Ethiopian food is an integral part of D.C.’s restaurant scene. Refugees who fled their war-ravaged nation in the 1970s and ’80s settled in the District and kept their culinary traditions alive. The District became home to so many Ethiopian restaurants near the intersection of Ninth and U Streets NW that the area became known as Little Ethiopia. Adams Morgan's much-loved Meskerem set the standard until its 2015 closing, but for the most part, options for Ethiopian food have only grown and improved with time.
Standout Chercher is in the midst of an expansion, with current locations in Northwest D.C. and in Bethesda. Beloved Zenebech returned to action in Adams Morgan following a 2017 fire. From U Street to Silver Spring to Falls Church, the region’s hungry residents are never far from an Ethiopian feast. In Park View, Tsehay is one of the most recent additions to this map. In late November, Mimi’s Ethiopian BBQ opened for carryout and delivery from an underserved area east of the Anacostia River.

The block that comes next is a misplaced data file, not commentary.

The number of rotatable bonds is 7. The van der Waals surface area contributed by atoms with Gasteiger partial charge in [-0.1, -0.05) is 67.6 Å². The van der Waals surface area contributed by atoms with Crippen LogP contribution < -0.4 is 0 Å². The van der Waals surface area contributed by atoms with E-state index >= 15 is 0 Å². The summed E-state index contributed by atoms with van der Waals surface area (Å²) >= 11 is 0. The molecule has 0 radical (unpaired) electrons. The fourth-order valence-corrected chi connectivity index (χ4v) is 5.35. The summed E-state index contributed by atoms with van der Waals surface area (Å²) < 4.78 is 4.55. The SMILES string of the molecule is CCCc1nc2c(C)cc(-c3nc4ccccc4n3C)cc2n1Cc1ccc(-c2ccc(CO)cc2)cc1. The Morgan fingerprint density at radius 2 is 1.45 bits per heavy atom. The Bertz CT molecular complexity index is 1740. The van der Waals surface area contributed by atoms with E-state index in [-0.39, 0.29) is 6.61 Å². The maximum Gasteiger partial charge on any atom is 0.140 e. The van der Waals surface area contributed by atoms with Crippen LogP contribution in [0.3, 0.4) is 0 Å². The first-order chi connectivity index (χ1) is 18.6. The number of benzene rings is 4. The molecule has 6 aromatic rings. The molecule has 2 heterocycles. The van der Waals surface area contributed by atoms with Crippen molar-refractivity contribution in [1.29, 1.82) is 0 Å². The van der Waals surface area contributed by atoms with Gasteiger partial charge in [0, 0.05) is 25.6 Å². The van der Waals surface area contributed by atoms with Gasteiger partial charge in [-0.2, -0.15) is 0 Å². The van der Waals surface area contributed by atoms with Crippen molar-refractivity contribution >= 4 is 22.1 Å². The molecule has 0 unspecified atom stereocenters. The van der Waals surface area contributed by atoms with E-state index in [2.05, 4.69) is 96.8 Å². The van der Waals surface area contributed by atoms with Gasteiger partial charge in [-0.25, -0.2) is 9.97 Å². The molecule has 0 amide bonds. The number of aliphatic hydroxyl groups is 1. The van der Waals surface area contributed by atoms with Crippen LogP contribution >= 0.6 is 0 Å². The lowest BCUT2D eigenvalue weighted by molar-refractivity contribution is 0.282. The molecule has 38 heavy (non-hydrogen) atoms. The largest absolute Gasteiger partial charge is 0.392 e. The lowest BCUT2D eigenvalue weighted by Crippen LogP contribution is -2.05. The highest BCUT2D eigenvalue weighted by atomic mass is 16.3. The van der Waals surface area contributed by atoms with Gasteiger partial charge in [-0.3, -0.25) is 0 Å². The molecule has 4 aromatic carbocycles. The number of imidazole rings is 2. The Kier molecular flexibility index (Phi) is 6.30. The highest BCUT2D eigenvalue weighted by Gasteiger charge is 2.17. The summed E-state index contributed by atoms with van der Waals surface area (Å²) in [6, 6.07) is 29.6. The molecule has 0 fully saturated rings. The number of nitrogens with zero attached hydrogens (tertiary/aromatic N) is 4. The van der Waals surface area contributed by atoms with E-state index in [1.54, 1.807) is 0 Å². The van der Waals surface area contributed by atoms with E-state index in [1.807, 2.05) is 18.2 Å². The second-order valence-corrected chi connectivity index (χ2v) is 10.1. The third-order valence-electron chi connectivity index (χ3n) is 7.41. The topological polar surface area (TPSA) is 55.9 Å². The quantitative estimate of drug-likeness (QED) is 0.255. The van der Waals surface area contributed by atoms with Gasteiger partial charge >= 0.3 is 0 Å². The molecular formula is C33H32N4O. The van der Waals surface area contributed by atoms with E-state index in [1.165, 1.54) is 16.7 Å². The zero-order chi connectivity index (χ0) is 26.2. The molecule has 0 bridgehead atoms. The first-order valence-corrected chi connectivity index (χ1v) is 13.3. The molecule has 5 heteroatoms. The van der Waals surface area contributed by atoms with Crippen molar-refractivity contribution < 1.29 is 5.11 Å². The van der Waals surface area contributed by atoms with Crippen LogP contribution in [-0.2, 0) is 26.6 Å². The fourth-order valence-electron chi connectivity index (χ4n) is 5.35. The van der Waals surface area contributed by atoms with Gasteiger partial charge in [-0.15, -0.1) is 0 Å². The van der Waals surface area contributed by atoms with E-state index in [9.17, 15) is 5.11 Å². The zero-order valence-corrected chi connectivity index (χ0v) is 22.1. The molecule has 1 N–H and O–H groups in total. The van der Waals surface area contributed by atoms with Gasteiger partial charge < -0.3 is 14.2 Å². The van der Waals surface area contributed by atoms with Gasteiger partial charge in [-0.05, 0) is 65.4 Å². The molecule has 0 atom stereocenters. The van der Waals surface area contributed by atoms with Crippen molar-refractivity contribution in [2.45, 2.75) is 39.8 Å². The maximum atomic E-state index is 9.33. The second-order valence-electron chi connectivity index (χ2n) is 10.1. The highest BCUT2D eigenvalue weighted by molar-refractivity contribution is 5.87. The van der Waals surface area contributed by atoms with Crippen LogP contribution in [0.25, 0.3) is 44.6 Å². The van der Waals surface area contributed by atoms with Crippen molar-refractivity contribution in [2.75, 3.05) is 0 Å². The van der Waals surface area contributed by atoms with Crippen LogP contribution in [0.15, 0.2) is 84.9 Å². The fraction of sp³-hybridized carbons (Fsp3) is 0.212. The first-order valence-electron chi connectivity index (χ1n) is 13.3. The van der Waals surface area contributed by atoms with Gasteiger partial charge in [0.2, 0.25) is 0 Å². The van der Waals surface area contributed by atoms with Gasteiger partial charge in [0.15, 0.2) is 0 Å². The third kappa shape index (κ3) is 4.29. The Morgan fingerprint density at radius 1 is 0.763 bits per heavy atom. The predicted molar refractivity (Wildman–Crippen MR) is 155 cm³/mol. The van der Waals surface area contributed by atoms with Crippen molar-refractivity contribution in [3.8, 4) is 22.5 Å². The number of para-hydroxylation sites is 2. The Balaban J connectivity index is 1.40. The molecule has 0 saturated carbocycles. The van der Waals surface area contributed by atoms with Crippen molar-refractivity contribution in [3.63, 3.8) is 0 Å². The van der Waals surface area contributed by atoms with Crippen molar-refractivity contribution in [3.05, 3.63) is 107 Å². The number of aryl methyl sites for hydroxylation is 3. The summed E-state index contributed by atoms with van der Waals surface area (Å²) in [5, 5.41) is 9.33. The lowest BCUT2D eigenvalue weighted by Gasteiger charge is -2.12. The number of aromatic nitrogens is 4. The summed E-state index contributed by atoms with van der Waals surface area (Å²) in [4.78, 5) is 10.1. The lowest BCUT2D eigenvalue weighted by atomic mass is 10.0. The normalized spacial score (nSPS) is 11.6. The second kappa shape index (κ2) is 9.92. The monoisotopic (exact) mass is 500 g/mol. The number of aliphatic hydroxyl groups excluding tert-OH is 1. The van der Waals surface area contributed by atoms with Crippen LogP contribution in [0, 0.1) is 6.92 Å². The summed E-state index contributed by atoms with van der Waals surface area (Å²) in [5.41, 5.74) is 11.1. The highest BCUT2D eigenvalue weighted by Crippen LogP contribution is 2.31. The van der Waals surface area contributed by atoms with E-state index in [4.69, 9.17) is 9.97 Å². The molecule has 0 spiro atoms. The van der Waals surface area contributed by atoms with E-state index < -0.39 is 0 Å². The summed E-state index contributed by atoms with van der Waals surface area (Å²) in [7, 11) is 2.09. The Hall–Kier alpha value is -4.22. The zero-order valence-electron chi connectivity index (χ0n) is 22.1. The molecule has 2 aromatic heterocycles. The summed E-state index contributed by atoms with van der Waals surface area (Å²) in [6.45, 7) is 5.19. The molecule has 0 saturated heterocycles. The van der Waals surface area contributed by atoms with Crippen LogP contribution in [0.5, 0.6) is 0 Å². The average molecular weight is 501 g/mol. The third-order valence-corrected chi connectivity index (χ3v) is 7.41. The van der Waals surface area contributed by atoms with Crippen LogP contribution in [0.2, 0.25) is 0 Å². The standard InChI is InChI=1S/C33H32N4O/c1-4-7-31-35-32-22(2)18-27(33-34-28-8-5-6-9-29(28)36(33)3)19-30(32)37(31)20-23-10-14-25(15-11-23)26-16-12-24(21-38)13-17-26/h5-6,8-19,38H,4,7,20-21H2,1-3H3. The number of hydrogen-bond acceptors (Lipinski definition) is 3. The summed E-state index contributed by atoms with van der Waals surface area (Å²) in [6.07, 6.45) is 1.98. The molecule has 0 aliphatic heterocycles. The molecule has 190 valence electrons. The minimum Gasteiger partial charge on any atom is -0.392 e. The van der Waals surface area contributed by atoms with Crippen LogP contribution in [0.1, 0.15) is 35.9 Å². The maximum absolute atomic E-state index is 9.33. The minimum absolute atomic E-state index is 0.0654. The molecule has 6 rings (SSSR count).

Here is where to go for the best doro wat, injera, tibs, and more.
D.C. is shutting down indoor dining from Christmas Eve through January 14. Many restaurants offer outdoor seating, but this should not be taken as endorsement for dining out, as there are still safety concerns. The Washington Post is tracking coronavirus cases and deaths in D.C., Maryland, and Virginia. More information can be found at coronavirus.dc.gov. Studies indicate that there is a lower exposure risk when outdoors, but the level of risk involved with patio dining is contingent on restaurants following strict social distancing and other safety guidelines.
—Updated by Lisa RulandRead More